Monday, January 30, 2023  |


Deontay Wilder: I hope Alexander Povetkin knocks out Anthony Joshua, I’m done with it


Deontay Wilder was ready to sign on the dotted line.

The heavyweight titleholder would receive a guarantee of $15 million to fight Anthony Joshua in the U.K. this fall in a bout that would crown a new undisputed champion.

It’d be an absolutely massive fight. Before Wilder could sign, though, Joshua shifted directions after the WBA ordered a fight with Alexander Povetkin, and that title tilt is headed to promoter Eddie Hearn’s new streaming deal on DAZN on Sept. 22.

Wilder (40-0, 39 knockouts) unleashed his frustration at the fight falling through during a sit-down interview taped Thursday in Los Angeles on Showtime’s Below the Belt with Brendan Schaub. Wilder’s co-manager Shelly Finkel intimated during an interview with THE RING that Hearn did little to stop the WBA from ordering the fight with Povetkin because he had no intention of finalizing Joshua-Wilder in 2018.

Hearn rejected the notion and said his offer to Wilder for $15 million still stands for an April 13 showdown with Joshua at Wembley Stadium, but the American isn’t having it.

“I hope Povetkin knock him out. I really do,” said Wilder, who signed to fight Povetkin in Russia in May 2016 before his foe tested positive for PEDs. “I’m done with it.” Wilder said if and when negotiations reconvene, he’ll no longer consider anything but parity.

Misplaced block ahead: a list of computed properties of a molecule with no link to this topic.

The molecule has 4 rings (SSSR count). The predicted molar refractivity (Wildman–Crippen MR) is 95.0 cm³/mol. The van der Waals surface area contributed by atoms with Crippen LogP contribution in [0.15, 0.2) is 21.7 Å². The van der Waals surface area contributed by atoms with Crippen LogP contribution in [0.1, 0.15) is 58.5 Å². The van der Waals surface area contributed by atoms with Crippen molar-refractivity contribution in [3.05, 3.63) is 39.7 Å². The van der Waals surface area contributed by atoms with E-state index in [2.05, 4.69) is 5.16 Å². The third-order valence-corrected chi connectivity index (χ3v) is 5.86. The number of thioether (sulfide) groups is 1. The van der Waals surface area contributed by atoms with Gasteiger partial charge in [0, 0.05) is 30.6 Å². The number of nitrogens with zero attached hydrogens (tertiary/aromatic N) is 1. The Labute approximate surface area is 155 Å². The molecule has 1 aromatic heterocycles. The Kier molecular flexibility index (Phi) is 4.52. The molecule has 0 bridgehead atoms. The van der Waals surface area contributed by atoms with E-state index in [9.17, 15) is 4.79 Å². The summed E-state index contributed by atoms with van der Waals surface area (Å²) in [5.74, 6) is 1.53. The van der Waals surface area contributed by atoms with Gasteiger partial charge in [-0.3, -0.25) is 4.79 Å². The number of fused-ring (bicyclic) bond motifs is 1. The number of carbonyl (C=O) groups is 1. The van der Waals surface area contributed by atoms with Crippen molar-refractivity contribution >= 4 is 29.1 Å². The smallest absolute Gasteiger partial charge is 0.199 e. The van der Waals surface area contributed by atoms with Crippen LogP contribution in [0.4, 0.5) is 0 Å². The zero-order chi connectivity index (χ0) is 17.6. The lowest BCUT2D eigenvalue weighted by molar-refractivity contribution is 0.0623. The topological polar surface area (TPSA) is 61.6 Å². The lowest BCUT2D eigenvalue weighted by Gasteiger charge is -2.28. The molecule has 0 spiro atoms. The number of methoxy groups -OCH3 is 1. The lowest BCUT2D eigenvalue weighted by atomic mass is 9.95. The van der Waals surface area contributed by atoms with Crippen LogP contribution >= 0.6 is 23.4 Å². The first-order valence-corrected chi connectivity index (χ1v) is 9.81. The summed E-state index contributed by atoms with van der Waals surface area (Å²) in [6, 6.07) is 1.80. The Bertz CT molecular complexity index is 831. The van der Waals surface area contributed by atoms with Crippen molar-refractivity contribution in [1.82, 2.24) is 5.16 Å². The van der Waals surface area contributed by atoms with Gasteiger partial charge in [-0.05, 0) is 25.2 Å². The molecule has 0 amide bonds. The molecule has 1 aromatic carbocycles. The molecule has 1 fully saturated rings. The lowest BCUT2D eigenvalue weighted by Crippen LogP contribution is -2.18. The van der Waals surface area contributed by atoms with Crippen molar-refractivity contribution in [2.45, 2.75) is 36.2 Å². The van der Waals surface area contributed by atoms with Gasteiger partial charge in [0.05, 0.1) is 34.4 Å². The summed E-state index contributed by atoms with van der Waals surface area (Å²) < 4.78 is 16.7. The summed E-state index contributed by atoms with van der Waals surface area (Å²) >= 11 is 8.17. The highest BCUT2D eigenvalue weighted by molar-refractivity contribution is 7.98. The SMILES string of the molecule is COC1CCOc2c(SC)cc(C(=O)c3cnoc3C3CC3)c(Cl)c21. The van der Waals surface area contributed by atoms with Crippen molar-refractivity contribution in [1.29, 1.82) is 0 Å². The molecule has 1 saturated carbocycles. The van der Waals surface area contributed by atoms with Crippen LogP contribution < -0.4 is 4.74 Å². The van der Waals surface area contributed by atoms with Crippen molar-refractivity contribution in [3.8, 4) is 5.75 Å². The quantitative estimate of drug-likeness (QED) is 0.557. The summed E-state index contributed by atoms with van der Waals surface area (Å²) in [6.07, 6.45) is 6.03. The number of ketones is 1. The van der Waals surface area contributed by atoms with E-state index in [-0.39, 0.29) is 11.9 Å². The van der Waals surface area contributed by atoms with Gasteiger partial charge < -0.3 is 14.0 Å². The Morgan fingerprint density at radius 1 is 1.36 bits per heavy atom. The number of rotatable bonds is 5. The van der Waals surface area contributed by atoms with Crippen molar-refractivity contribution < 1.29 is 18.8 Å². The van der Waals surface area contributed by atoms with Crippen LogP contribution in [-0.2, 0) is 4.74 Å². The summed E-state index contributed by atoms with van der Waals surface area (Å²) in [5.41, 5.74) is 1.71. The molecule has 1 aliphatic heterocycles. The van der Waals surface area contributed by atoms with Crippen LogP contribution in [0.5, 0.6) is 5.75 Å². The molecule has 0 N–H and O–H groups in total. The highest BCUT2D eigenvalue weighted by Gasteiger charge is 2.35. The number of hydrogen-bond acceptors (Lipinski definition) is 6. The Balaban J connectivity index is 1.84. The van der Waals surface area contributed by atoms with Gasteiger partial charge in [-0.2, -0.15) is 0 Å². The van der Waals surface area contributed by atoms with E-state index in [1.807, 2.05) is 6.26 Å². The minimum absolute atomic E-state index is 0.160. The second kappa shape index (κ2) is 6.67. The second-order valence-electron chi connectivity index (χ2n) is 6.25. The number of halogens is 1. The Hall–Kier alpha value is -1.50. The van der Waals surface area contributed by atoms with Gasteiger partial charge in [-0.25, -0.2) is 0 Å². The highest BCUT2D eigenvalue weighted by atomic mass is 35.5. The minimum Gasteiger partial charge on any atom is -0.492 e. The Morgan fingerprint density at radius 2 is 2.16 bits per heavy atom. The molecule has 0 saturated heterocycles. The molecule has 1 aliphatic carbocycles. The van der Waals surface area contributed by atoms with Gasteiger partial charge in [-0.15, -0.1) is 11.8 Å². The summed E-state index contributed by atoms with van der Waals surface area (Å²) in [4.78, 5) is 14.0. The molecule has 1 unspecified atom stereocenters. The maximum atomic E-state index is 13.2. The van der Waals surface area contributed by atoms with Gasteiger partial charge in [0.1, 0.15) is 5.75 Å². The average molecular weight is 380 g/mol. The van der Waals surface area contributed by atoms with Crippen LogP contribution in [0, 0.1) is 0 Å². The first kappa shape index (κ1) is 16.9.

“It gonna be 50-50 straight across. I’m not accepting no flat fees, no none of that. We done with that, and I can smile and say we done with that, bro. … By not fighting me, and people seeing that I really want it, it hurt them but it helps me out.

“When people see you trying, that’s all that matters. I can only do what I can do. I can’t make a guy get in the ring. It’s a curse being so good because although you’re at the top you still don’t get no opportunities.”

Wilder, 32, will likely rebound with a title defense against Dominic Breazeale in the fall, a man whom Joshua has already knocked out. That’s no fault of Wilder’s, of course. He did his best to consummate the matchup. He accepted the short end of the stick and even agreed to travel to the U.K. to complete the deal.

But now, he’s drawing a line in the sand, and it’s clear when talks continue — and they will at some point — the negotiations won’t be any easier this time around.

Mike Coppinger is the Senior Writer for Follow him on Twitter: @MikeCoppinger